Any integer that is a multiple of 4 looks like `4*N`

for some `N`

.

How can you multiply by four in binary?
By shifting left 2 positions.
So a multiple of 4 looks like some `N`

shifted left two
positions.
So the low order two bits of a multiple of 4 are both 0.

`0x000AE430 Yes.`

`0x00014432 No.`

`0x000B0737 No.`

`0x0E0D8844 Yes.`

A
load word or store word instruction uses only one memory address.
The **lowest address** of the four bytes
is used for
the address of a block of four contiguous bytes.

How is a 32-bit pattern held in the four bytes of memory? There are 32 bits in the four bytes and 32 bits in the pattern, but a choice has to be made about which byte of memory gets what part of the pattern. There are two ways that computers commonly do this:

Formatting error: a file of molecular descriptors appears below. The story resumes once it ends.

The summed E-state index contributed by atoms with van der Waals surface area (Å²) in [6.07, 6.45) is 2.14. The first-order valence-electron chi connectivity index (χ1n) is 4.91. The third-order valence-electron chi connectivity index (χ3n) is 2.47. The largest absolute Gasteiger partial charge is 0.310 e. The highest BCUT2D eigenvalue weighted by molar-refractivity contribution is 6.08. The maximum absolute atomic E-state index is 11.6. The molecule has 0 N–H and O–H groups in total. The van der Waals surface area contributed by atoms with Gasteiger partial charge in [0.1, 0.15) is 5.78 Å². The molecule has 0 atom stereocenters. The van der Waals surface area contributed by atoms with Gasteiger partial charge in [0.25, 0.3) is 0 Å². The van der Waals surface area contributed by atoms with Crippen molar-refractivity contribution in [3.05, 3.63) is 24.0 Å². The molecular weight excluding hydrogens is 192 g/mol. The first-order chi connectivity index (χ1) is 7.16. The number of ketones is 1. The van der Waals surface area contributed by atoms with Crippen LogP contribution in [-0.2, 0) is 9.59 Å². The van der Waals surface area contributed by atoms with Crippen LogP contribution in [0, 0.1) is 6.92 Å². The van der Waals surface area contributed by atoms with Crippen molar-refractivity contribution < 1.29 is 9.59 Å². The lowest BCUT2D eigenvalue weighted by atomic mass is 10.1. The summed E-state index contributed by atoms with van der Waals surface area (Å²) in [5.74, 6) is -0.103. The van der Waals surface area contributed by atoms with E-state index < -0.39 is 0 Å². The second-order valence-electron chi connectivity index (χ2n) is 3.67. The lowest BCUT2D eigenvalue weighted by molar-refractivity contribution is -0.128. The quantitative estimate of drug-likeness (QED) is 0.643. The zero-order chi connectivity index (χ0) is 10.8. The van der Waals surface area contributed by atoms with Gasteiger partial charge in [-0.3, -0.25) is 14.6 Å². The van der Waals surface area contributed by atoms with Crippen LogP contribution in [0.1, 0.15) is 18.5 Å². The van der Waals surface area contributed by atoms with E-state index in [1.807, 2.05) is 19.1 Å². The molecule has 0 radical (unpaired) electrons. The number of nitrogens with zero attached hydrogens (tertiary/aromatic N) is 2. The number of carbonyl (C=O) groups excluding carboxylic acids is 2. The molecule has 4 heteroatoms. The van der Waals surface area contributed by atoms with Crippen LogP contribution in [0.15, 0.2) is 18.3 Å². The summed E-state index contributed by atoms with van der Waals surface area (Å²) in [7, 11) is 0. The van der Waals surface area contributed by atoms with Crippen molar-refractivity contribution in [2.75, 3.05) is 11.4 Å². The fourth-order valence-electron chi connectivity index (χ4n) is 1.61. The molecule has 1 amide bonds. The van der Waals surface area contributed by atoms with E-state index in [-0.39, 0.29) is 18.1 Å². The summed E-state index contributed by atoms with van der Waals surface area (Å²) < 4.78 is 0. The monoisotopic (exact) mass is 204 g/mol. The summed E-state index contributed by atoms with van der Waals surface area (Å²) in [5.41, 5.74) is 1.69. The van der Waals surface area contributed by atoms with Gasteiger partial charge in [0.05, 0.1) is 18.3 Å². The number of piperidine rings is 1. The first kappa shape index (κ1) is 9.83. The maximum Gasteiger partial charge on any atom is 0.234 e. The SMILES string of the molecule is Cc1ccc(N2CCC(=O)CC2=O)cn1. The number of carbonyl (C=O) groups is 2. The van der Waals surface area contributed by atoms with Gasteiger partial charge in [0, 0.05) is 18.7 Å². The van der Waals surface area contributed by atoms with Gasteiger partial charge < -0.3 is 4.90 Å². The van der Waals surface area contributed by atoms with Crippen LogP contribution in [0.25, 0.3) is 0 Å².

Big Endian Byte Order:Themost significantbyte (the "big end") of the data is placed at the byte with the lowest address. The rest of the data is placed in order in the next three bytes in memory.

Little Endian Byte Order:Theleast significantbyte (the "little end") of the data is placed at the byte with the lowest address. The rest of the data is placed in order in the next three bytes in memory.

In
these definitions, the data, a 32-bit pattern, is regarded as
a 32-bit unsigned integer.
The "most significant" byte is the one
for the largest powers of two: 2^{31}, ..., 2^{24}.
The "least significant" byte is the one
for the smallest powers of two: 2^{7}, ..., 2^{0}.

For example, say that the 32-bit pattern 0x12345678 is stored at address 0x00400000. The most significant byte is 0x12; the least significant is 0x78.

Within a **byte** the order of the bits is the
same for all computers (no matter how the bytes themselves are arranged).

What bit pattern that is contained in the byte at
the **big end** of this 32-bit word:

0x001122AA